Applying ‘beyond a reasonable doubt’ in life and law

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On Nov. 9, 2013, the fate of Pleasant Grove doctor and BYU law graduate Martin MacNeill rested with a group of Utah County jurors.

To convict MacNeill, the jurors would need to prove beyond a reasonable doubt that he murdered his wife.

According to associate professor Shima Bardaran of the BYU Law School, beyond a reasonable doubt “is the highest standard of proof in law because our system respects the liberty of individuals,” she said. “In order to deprive someone’s liberty we must meet a high standard.”

The standard of beyond a reasonable doubt is well known in criminal law, but the principle can also be applied outside of the courtroom by individuals faced with tough decisions. Elements of this standard can be seen in counsel from church leaders, in making career and marriage decisions as well as in other facets of life both in and out of the realm of law.

“My dear brothers and sisters — my dear friends — please, first doubt your doubts before you doubt your faith,” Elder Uchtdorf said. “We must never allow doubt to hold us prisoner and keep us from the divine love, peace, and gifts that come through faith in the Lord Jesus Christ.”

Shortly after President Uchtdorf made this statement, memes and variations of this quote popped up all over the internet. Many students said this was one of the most memorable quotes from general conference.

“I think it hit home for a lot of people in the church who were having a hard time overlooking their doubts about gospel topics,” said 23-year-old BYU student Nathan Smith. “It’s a good reminder to not let the few things you don’t know diminish the many things that you do know.”

In the case of Martin MacNeill, the jury didn’t know for sure that MacNeill killed his wife. However, the defense didn’t present enough evidence to show that he was innocent, and as a result, the jury determined that he was guilty of murder.

Juries must weigh evidence against doubts in criminal court cases. Photo illustration by Jess House.
Juries must weigh evidence against doubts in criminal court cases. Photo illustration by Jess House.

“Martin MacNeill murdered his wife, Michele,” prosecutor Chad Grunander told jurors in his closing argument. “Her death was not the result of an accident, and it certainly was not the result of a heart condition. The defendant carried out a cold and calculated plan to murder his wife. He relied on his knowledge and experience as a doctor and also as a lawyer to accomplish this.”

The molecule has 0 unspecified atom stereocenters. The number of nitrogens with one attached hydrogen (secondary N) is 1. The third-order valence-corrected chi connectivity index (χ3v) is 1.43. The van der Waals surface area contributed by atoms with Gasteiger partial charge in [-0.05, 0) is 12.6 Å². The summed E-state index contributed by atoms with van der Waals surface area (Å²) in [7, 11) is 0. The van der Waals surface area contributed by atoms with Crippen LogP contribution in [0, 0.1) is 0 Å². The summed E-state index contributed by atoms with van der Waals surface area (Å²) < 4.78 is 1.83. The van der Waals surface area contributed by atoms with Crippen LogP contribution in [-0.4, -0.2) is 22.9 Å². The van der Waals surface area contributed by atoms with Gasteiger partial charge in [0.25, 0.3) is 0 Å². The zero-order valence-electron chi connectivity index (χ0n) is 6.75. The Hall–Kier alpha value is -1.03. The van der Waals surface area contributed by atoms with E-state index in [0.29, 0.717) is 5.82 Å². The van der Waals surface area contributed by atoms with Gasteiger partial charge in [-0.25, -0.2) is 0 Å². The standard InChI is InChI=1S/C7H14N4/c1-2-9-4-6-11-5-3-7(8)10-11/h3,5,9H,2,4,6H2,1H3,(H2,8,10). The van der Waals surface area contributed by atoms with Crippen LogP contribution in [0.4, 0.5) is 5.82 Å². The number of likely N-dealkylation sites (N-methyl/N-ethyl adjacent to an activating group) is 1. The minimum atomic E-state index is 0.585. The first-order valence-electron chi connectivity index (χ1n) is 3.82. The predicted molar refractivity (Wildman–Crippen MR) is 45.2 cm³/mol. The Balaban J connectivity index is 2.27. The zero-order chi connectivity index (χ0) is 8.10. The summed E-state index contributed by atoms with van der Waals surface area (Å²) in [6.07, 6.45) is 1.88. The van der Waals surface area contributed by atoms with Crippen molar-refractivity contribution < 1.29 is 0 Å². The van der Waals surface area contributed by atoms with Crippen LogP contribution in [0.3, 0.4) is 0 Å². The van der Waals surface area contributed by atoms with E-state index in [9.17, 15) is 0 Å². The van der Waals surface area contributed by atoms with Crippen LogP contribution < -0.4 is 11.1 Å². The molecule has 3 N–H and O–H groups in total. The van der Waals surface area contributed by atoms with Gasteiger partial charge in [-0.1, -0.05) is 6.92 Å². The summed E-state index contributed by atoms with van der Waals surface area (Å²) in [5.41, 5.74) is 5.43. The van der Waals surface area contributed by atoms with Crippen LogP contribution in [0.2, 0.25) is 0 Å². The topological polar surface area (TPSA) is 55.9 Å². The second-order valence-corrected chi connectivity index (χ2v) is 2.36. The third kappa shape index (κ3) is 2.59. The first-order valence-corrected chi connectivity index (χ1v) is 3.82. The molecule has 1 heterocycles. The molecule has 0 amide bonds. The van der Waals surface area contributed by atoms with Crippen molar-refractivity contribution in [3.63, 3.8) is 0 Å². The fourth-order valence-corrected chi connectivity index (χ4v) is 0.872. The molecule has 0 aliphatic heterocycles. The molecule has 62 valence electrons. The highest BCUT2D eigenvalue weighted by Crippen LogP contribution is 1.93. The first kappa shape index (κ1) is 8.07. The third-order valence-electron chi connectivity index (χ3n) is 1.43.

At BYU, many students face similar tough decisions. These decisions may not be whether a person is guilty of murder or not, but may be about missions, marriage, majors and careers.

One BYU student, Josef Kujanpää, faced the decision of marriage and of taking a job offer in China at the same time.”I had one good job offer and the best girl I could dream of marrying, but logically it seemed that in order to choose one I would have to shun the other,” Kujanpää said. “I tried and tried to play it out in my head: how I could take the job and move to China, as well as marry the girl of my dreams? At the time, it seemed nearly impossible.”

After taking the advice of his home teachers and parents, Kujanpää decided to propose to his girlfriend two days before she left for Africa on a humanitarian trip. She accepted, and two weeks later he left to start his job in China. In September, the couple married and moved to China to begin their life together.

“I feel that because I worked through it all in my mind and in my heart and I knew that I was choosing  good things, the Lord supported and blessed me for my efforts,” Kujanpää said.

In Kujanpää’s case, overlooking his doubts resulted in marriage and moving to another country. In Martin MacNeill’s case, it resulted in conviction of the murder of his wife. However, in 2012, another Utah jury applied the beyond a reasonable doubt standard and reached a very different conclusion. A jury in Spanish Fork concluded that prosecutors did not prove beyond a reasonable doubt that Roberto Miramontes Roman shot and killed Millard County deputy sheriff Josie Greathouse Fox on a rural highway outside Delta in January 2010.

In his testimony at trial, Roman told a surprising story, claiming that, in fact, Fox’s brother shot the deputy sheriff. Since Fox’s brother was deceased, the jury felt this testimony cast reasonable doubt on the prosecutors’ case and voted to acquit Roman.

“The jury didn’t believe there was enough other evidence to convict,” defense attorney Stephen McCaughey told journalists from the Deseret News after the trial. “The burden of proof was on the state. They put on a lot of evidence. It really didn’t show anything. It was just a lot of fluff.”

While the cases of Josie Greathouse Fox and Martin MacNeill had opposite outcomes, they both brought the standard of beyond a reasonable doubt into public awareness. These kinds of decisions arise in the courtroom frequently, but they also arise in our personal lives. With the light of the gospel, students are able to navigate through these tough decisions successfully.

“We never know the timing of the Lord, but we can all know that he has a plan for each and every one of us,” Kujanpää said. “As we strive to live Christ-centered lives, changing our lives daily so that we are striving to become more like our Savior, we will have the ability to make hard decisions, look past our doubts, and go forward with faith without fearing the outcome.”

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